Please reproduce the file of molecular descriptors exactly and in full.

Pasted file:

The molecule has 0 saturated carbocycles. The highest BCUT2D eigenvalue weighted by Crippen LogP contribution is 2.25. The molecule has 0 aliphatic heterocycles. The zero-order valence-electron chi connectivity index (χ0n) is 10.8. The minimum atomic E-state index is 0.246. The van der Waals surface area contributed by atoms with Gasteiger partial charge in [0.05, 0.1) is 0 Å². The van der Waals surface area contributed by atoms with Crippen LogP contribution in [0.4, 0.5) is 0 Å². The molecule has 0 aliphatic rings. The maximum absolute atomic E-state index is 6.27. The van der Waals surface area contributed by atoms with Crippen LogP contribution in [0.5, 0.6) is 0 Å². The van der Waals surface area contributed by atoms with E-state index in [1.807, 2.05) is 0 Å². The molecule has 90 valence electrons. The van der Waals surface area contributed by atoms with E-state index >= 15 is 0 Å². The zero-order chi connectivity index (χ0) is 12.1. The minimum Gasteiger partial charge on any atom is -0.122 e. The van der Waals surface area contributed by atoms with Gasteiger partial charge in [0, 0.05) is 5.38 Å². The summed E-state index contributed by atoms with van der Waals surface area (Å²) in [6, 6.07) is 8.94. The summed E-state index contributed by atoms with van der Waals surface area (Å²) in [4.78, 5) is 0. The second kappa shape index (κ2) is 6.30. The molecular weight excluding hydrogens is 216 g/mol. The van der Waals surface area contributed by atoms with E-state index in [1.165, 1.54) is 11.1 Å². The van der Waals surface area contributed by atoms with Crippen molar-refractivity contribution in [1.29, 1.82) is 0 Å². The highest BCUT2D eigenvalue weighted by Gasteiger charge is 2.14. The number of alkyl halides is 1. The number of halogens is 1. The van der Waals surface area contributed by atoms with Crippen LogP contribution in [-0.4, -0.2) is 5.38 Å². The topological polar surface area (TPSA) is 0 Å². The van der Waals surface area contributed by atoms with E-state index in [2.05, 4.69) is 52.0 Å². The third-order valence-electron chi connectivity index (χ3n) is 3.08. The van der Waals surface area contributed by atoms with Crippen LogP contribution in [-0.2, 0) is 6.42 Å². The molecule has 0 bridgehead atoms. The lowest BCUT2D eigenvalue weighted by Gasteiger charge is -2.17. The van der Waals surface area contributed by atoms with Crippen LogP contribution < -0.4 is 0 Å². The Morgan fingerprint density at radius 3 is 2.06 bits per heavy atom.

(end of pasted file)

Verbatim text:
The molecule has 0 saturated carbocycles. The highest BCUT2D eigenvalue weighted by Crippen LogP contribution is 2.25. The molecule has 0 aliphatic heterocycles. The zero-order valence-electron chi connectivity index (χ0n) is 10.8. The minimum atomic E-state index is 0.246. The van der Waals surface area contributed by atoms with Gasteiger partial charge in [0.05, 0.1) is 0 Å². The van der Waals surface area contributed by atoms with Crippen LogP contribution in [0.4, 0.5) is 0 Å². The molecule has 0 aliphatic rings. The maximum absolute atomic E-state index is 6.27. The van der Waals surface area contributed by atoms with Crippen LogP contribution in [0.5, 0.6) is 0 Å². The van der Waals surface area contributed by atoms with E-state index in [1.807, 2.05) is 0 Å². The molecule has 90 valence electrons. The van der Waals surface area contributed by atoms with E-state index >= 15 is 0 Å². The zero-order chi connectivity index (χ0) is 12.1. The minimum Gasteiger partial charge on any atom is -0.122 e. The van der Waals surface area contributed by atoms with Gasteiger partial charge in [0, 0.05) is 5.38 Å². The summed E-state index contributed by atoms with van der Waals surface area (Å²) in [6, 6.07) is 8.94. The summed E-state index contributed by atoms with van der Waals surface area (Å²) in [4.78, 5) is 0. The second kappa shape index (κ2) is 6.30. The molecular weight excluding hydrogens is 216 g/mol. The van der Waals surface area contributed by atoms with E-state index in [1.165, 1.54) is 11.1 Å². The van der Waals surface area contributed by atoms with Crippen molar-refractivity contribution in [1.29, 1.82) is 0 Å². The highest BCUT2D eigenvalue weighted by Gasteiger charge is 2.14. The number of alkyl halides is 1. The number of halogens is 1. The van der Waals surface area contributed by atoms with Crippen LogP contribution in [-0.4, -0.2) is 5.38 Å². The topological polar surface area (TPSA) is 0 Å². The van der Waals surface area contributed by atoms with E-state index in [2.05, 4.69) is 52.0 Å². The third-order valence-electron chi connectivity index (χ3n) is 3.08. The van der Waals surface area contributed by atoms with Crippen LogP contribution in [-0.2, 0) is 6.42 Å². The molecule has 0 bridgehead atoms. The lowest BCUT2D eigenvalue weighted by Gasteiger charge is -2.17. The van der Waals surface area contributed by atoms with Crippen LogP contribution < -0.4 is 0 Å². The Morgan fingerprint density at radius 3 is 2.06 bits per heavy atom.